When someone makes an accusation of questionable maintenance on an anonymous forum it's one thing. To document it legitimately so that someone in authority can act is another. I know which one I'd rather see.

My Dad used to say, "There are problems and there are solutions. Which one are you?"

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And who is the head honcho at TIMCO??? A person by the name of Ron Utecht, the same person who was once VP of UAL, the same guy who hired Alan Butterfield at UAL, the same Butterfield who is now VP of maintenance at AC. Timco, the same company that has been raided numerous times by the INS for illegal aliens working at their establishment. Things that make you go Hmmmmmm

Utecht no no loner works for TIMCO, he's at AC now

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It is reigning in the "old School" Managers that is the hard part of SMS. Old school methodology said that if you screwed up you were punished for it so you wouldnt do it again. This conflicts with the "new" SMS methodology that says if you screwed up there may be an underlying cause and that should be addressed so it doesnt happen again. Which one is more productive?

Once the new thinking reigns supreme, SMS will shine. We are a long way away from that as there are alot of retirements to go before the old school is gone for good.

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It is reigning in the "old School" Managers that is the hard part of SMS. Old school methodology said that if you screwed up you were punished for it so you wouldnt do it again. This conflicts with the "new" SMS methodology that says if you screwed up there may be an underlying cause and that should be addressed so it doesnt happen again. Which one is more productive?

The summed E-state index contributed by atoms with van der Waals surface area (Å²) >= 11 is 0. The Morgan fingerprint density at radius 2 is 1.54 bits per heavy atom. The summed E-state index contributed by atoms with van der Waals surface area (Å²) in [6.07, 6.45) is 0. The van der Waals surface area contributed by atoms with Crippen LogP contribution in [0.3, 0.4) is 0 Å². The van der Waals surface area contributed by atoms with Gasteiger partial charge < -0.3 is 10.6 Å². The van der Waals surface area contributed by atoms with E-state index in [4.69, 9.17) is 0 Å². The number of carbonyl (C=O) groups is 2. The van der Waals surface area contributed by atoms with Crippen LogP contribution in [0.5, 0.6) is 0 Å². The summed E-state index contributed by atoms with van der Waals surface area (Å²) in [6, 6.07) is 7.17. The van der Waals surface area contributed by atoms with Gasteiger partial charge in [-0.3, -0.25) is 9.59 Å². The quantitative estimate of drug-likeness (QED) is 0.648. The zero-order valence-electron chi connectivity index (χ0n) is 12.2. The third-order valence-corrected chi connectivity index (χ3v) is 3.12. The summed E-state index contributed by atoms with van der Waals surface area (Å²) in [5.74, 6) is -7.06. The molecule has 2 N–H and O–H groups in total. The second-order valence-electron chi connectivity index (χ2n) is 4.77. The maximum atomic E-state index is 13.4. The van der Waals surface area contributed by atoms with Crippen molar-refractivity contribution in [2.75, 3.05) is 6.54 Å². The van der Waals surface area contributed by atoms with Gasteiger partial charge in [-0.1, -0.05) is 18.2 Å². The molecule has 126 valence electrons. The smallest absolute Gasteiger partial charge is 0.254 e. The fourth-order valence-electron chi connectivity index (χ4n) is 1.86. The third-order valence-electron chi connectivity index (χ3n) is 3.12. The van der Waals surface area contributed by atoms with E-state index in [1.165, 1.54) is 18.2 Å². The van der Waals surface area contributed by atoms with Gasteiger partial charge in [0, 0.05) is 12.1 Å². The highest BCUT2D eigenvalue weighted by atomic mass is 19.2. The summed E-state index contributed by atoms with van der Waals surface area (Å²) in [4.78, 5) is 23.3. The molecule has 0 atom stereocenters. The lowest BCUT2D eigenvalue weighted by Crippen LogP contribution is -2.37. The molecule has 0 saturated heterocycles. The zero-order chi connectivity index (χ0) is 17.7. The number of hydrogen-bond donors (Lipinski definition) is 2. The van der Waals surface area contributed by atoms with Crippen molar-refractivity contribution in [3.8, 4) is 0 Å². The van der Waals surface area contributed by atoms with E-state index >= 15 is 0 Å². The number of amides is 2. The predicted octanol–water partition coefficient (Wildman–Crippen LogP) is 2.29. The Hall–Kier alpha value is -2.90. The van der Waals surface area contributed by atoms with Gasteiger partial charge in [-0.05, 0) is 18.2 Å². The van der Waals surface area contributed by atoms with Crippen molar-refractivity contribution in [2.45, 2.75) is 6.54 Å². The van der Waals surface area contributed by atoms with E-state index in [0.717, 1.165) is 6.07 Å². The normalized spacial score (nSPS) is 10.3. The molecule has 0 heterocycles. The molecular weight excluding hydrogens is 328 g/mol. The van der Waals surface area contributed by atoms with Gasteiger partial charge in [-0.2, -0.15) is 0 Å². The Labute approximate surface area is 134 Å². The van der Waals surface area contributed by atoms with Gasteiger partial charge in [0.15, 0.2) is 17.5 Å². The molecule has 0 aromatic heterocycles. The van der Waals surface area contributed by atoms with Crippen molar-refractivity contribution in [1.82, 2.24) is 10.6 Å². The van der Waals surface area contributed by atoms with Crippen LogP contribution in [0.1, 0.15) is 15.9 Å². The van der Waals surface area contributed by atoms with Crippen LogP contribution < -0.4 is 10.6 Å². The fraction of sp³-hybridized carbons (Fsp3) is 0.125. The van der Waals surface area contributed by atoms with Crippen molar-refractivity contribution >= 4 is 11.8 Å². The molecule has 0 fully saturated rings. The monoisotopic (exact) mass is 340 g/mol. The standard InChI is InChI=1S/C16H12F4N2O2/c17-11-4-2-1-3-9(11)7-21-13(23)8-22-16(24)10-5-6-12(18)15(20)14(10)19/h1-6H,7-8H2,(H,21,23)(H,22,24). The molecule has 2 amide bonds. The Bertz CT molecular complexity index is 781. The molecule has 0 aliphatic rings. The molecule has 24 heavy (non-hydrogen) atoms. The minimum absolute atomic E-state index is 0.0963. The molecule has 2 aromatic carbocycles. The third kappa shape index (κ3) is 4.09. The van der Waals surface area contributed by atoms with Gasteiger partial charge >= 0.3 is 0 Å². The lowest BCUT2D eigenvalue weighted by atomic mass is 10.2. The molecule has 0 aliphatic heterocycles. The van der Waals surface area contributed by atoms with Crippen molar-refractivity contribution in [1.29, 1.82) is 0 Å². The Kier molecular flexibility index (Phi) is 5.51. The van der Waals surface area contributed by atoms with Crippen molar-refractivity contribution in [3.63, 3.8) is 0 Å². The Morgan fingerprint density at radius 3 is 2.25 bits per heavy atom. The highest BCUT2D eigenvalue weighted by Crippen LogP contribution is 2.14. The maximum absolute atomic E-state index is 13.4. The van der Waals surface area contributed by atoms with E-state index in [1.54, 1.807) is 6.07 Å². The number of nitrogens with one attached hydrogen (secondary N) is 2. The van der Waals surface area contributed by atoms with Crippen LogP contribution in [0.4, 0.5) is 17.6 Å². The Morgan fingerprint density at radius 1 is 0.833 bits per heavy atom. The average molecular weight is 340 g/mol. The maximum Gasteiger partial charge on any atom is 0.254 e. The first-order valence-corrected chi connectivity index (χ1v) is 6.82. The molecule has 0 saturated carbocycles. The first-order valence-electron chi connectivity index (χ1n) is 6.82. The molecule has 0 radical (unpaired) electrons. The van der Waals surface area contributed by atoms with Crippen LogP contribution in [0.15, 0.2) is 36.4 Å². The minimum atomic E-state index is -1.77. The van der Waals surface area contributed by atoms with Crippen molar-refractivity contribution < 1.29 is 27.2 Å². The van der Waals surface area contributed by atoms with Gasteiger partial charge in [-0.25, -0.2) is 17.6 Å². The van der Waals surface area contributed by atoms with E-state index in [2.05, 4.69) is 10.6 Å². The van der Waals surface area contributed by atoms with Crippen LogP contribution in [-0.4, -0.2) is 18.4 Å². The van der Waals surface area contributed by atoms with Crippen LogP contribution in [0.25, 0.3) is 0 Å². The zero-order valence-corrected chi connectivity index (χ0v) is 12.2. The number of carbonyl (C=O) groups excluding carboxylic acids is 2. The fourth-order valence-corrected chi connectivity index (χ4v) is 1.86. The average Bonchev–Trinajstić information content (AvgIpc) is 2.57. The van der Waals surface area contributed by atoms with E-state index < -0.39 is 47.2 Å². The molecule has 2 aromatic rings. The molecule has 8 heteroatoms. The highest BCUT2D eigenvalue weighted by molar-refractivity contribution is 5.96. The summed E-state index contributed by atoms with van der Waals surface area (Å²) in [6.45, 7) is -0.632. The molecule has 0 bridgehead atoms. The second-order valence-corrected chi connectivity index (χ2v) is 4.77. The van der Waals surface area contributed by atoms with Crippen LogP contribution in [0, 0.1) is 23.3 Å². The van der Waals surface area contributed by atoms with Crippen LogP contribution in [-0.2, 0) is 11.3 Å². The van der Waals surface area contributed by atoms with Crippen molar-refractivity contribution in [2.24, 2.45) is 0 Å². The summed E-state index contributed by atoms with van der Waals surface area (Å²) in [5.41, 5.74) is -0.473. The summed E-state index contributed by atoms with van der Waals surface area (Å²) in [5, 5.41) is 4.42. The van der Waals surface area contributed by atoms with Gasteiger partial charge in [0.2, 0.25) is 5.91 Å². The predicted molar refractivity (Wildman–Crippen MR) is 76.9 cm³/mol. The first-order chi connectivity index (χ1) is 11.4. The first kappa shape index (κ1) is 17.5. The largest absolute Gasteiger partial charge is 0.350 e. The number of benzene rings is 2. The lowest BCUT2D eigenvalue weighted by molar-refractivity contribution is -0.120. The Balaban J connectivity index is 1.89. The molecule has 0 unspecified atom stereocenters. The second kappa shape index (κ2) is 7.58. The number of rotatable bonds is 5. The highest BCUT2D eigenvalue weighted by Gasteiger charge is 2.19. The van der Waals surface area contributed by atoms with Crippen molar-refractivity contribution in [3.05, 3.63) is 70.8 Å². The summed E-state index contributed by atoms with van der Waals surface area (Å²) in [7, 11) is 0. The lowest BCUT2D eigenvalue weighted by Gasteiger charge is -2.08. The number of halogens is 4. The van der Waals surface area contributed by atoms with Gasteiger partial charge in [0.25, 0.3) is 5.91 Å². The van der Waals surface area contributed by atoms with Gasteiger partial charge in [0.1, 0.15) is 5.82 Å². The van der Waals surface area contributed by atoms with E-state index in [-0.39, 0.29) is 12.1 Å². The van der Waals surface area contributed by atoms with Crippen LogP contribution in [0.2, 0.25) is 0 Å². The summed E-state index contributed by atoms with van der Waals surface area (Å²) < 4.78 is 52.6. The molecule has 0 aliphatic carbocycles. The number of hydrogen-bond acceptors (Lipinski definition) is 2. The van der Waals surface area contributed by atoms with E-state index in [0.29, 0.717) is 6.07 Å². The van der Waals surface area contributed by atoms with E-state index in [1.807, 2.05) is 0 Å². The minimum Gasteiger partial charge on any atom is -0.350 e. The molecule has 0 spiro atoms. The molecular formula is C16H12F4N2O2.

Once the new thinking reigns supreme, SMS will shine. We are a long way away from that as there are alot of retirements to go before the old school is gone for good.

Until shareholder returns on investment, be it a private or public company, truly become second fiddle to flight safety and security, that Utopia may be a long time coming. Until that time comes, what do employees at companies other than the very large organizations who have truly tried to make SMS work, do? I believe the heart of this system relies on reporting. If reporting is not done for fear of retribution, especially if someone screwed up and just wanted to come clean and warn everyone else of their error, then the system by definition cannot work. From another perspective, if litigation is at all possible, given the justice system's demonstrated access to safety files, would YOU write yourself up and leave yourself and your family open to possible lawsuits?

I had a chief pilot once to whom I wrote myself up for a faux-pax. He called me in the office, asked me what in the world was I thinking, told me something HE had done of a similar nature year's past, asked me if I'd ever allow myself to get into that position again, then smiled, shook my hand and said "Now get out of here!"

If HIS boss asked him about the incident, his usual reply was "It's been dealt with."

RIP, Jim.